MedPAC, an independent congressional agency that advises Congress on Medicare issues, is telling the Centers for Medicare & Medicaid Services (CMS) to reconsider the recently introduced five-star rating system created to rate the nation’s hospitals. It’s the latest in a long era of disgruntlement with the CMS rating systems, including those that rate nursing homes.
In a letter to CMS Acting Administrator Andy Slavitt, MedPAC Chair Francis Crosson, MD, called out several aspects of the new hospital star rating program, saying it doesn’t account for nuances in how and why patients are admitted to hospitals and “may not produce a true ‘apples-to-apples’ comparison.” For example, Crosson noted, the more patients who are admitted through the emergency department, the lower the star rating tends to be.
But, MedPAC’s biggest complaint is that the new program is yet another thing providers must report, often using data they’ve already submitted to CMS. “[T]here are currently too many, overlapping hospital quality payment and reporting programs, which creates unneeded complexity in the Medicare program,” the MedPAC letter continued. “The Commission encourages CMS to align the star rating methodology as much as possible with existing CMS programs, for example the Hospital Value-based Purchasing (VBP) program, which scores hospitals on a comprehensive set of quality and cost measures, and redistributes payments from lower-to higher-performing hospitals.”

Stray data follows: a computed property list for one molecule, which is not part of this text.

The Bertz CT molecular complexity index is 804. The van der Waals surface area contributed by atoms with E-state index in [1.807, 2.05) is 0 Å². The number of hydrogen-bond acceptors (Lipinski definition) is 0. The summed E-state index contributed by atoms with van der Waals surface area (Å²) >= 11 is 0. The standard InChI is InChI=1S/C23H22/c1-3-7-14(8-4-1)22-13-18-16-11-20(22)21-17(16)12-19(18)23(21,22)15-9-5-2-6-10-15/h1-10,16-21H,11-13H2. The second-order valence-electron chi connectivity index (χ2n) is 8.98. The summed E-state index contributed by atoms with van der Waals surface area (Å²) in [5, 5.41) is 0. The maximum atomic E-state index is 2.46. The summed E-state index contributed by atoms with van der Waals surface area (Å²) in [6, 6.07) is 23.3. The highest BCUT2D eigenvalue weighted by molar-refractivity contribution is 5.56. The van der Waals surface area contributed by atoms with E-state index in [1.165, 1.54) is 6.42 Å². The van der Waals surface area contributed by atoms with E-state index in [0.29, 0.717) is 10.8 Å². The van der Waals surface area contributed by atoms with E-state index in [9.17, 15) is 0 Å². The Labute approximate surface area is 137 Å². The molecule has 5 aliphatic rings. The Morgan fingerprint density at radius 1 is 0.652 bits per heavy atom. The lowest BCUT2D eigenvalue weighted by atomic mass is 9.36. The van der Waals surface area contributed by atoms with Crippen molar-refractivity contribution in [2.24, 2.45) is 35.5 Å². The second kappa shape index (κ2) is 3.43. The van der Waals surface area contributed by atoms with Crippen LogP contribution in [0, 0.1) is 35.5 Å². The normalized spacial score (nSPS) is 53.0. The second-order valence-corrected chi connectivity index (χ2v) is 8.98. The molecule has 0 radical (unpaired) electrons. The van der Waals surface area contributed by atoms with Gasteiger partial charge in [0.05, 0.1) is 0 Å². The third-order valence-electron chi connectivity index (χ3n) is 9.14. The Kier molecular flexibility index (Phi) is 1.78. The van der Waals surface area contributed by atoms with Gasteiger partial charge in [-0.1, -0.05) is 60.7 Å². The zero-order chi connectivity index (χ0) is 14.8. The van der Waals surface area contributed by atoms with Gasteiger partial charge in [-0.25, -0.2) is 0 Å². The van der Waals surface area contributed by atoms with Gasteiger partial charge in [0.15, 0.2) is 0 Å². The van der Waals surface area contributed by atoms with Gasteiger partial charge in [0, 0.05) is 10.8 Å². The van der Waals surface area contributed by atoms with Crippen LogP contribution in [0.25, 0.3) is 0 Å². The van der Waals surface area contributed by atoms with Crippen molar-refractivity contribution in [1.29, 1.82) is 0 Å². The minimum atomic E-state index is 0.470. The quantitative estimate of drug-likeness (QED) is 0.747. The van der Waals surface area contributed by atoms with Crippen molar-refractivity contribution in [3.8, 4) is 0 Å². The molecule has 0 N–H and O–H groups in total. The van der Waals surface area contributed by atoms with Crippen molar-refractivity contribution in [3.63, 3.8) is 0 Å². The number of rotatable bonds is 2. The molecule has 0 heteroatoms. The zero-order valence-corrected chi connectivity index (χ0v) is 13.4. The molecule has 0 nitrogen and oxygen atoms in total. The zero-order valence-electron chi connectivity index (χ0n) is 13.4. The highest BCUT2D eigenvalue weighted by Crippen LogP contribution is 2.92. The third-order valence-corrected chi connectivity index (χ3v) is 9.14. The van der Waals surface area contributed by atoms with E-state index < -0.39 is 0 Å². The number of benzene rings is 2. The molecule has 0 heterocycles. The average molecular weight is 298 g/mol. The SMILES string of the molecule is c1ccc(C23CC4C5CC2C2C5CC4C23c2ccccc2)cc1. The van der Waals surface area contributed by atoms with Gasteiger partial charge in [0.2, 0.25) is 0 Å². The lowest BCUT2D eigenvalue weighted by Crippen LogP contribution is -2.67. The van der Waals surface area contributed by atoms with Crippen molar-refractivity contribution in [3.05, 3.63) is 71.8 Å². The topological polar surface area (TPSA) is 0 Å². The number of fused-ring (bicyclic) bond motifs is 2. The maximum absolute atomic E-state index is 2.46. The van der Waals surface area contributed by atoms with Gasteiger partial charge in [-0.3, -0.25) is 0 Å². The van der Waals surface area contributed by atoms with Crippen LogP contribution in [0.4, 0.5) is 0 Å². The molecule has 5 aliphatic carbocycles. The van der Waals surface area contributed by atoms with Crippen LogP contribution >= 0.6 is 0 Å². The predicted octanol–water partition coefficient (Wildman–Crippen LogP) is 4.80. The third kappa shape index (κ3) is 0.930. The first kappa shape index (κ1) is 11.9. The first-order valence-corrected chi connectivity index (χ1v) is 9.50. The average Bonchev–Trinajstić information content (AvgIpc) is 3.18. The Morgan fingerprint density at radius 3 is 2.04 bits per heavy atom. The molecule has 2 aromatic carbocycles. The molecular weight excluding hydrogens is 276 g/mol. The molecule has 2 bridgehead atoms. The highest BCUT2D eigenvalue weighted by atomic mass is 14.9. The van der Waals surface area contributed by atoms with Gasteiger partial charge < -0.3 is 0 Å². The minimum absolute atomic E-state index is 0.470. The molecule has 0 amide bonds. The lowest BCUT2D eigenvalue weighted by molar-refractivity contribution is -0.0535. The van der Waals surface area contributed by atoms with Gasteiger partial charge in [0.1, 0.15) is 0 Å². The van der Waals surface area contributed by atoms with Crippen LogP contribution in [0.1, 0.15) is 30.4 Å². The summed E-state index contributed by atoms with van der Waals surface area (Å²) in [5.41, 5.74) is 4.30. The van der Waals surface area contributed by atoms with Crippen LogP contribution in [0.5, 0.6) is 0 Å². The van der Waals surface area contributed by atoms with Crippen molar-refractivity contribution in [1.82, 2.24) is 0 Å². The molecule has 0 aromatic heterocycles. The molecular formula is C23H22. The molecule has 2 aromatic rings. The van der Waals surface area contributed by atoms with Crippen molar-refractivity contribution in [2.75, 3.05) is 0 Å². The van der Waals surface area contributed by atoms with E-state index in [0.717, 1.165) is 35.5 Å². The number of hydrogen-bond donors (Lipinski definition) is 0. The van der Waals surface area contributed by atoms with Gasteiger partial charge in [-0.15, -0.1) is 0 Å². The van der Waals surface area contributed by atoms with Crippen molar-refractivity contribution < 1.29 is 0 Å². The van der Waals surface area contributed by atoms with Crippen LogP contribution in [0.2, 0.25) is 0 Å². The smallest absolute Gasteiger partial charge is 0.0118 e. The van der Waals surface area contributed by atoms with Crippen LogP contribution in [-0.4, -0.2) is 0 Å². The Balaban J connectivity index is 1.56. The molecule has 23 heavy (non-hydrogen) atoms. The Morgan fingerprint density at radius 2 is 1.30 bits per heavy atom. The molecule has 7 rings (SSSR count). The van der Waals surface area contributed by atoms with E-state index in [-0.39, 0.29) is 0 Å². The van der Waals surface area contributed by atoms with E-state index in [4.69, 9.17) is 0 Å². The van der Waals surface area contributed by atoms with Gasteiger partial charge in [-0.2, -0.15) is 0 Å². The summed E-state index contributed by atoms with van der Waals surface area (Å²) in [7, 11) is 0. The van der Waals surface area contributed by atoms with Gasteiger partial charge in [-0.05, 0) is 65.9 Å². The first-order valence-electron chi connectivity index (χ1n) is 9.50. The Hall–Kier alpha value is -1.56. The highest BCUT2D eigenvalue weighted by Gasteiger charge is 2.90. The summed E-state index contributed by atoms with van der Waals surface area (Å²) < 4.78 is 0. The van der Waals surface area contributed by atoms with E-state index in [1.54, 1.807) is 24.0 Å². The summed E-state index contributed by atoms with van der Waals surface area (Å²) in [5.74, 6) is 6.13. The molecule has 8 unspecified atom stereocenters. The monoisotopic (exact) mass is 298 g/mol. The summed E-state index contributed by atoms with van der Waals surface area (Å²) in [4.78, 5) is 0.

Another of CMS’ rating systems, the Nursing Home Compare, has been under fire for years for the way its scores are derived. In early 2015, a change in the algorithm caused many nursing homes to drop a star in their ratings practically overnight. Since then, several new quality measures have been added to the calculations. The latest statements from MedPAC seem to show shrinking support for having multiple quality measurement programs, but time will tell if the Nursing Home Compare rating system will see further changes.